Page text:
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Home > Dail Eireann debate. Topical issue debate - Drug and alcohol task forces.

[Oireachtas] Dail Eireann debate. Topical issue debate - Drug and alcohol task forces. (25 Jun 2019)

External website: https://www.oireachtas.ie/en/debates/debate/dail/2...


Deputy Maurice Quinlivan: I am sharing time with Deputy Ellis. Is the Minister of State confident that sufficient funding has been allocated to drug and alcohol task forces to allow them to achieve the better outcomes envisaged in the national drugs strategy? As the Minister of State is well aware, drugs are a massive plague in many communities across the State. Not nearly enough is being done or invested to tackle the root problems behind this epidemic. I am a member of the Mid-West Regional Drugs and Alcohol Forum and I know that my city of Limerick has a worsening drugs problem. Heroin, cocaine, the excessive use of alcohol, gambling and the misuse of prescription drugs are causing huge problems right across the city. Unfortunately, class A drugs such as cocaine are becoming all the more common, particularly among middle-class people. The use of cocaine is rampant in nightclubs and pubs across the country and this has escalated in recent years. In addition, it is estimated that hundreds of people in Limerick are now addicted to heroin alone.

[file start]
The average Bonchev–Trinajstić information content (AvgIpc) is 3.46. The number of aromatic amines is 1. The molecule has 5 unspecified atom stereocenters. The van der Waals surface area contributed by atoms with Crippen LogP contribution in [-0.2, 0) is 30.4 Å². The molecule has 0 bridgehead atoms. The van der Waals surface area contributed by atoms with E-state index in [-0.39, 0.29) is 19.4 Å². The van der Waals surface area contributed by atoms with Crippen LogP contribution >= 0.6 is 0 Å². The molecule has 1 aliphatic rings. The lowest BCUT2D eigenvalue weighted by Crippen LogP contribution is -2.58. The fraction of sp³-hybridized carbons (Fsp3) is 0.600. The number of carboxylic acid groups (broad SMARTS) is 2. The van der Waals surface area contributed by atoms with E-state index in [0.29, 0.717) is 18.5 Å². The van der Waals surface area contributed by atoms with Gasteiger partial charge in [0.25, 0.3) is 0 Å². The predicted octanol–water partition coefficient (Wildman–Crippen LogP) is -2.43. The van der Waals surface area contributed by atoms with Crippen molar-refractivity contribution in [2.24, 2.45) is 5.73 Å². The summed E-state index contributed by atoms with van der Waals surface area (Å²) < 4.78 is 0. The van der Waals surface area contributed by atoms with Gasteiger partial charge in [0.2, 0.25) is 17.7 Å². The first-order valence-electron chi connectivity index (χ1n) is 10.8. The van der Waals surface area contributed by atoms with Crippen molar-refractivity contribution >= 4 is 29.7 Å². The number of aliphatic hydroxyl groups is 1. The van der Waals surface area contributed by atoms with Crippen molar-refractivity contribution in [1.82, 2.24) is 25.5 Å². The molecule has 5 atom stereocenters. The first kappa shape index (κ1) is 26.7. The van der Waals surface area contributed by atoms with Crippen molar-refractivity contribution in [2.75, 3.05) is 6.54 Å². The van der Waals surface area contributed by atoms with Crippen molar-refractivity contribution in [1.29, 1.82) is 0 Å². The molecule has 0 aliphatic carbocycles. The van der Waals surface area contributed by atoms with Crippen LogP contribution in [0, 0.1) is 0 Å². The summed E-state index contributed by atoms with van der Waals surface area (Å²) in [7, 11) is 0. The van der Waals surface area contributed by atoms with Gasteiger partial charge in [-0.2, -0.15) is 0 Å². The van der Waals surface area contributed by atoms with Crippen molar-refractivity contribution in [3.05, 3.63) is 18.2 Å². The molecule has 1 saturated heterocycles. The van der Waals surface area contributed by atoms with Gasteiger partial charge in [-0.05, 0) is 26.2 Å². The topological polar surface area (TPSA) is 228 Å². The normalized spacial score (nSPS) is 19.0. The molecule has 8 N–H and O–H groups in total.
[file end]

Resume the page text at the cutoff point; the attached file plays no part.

The normalisation of drug use, and particularly of class A drug use, is of deep concern to me and others and it is something that needs to be addressed as a matter of urgency. The misuse of drugs in Limerick is increasing on an almost daily basis. The outcome of that can be seen on the streets. Polydrug use, including the misuse of prescription drugs combined with alcohol, is having a devastating effect across Limerick city. The continued failure to resource properly those who are working on the front line against the scourge of drug addiction is simply not acceptable. It is unsustainable and, for that reason, the problem is getting worse.

 

I have said this in the Chamber on a number of occasions and it depresses me to say it again, but the national drugs strategy will fail if the funding for it is not increased. Without additional resources, there is no hope of it achieving its aims. I really do wish it to succeed but, without funding, I have no confidence that it will.

Another massive problem in this area is that families are being left to pay the drug debts of their members. Some people are being forced to take out large expensive loans from moneylenders, which only creates further problems. Will the Minister of State outline what extra investment and resources she will be seeking in the upcoming budget to tackle these issues? Will she outline the action she has taken to address the normalisation of drug use and the issue of moneylending and family drug debts?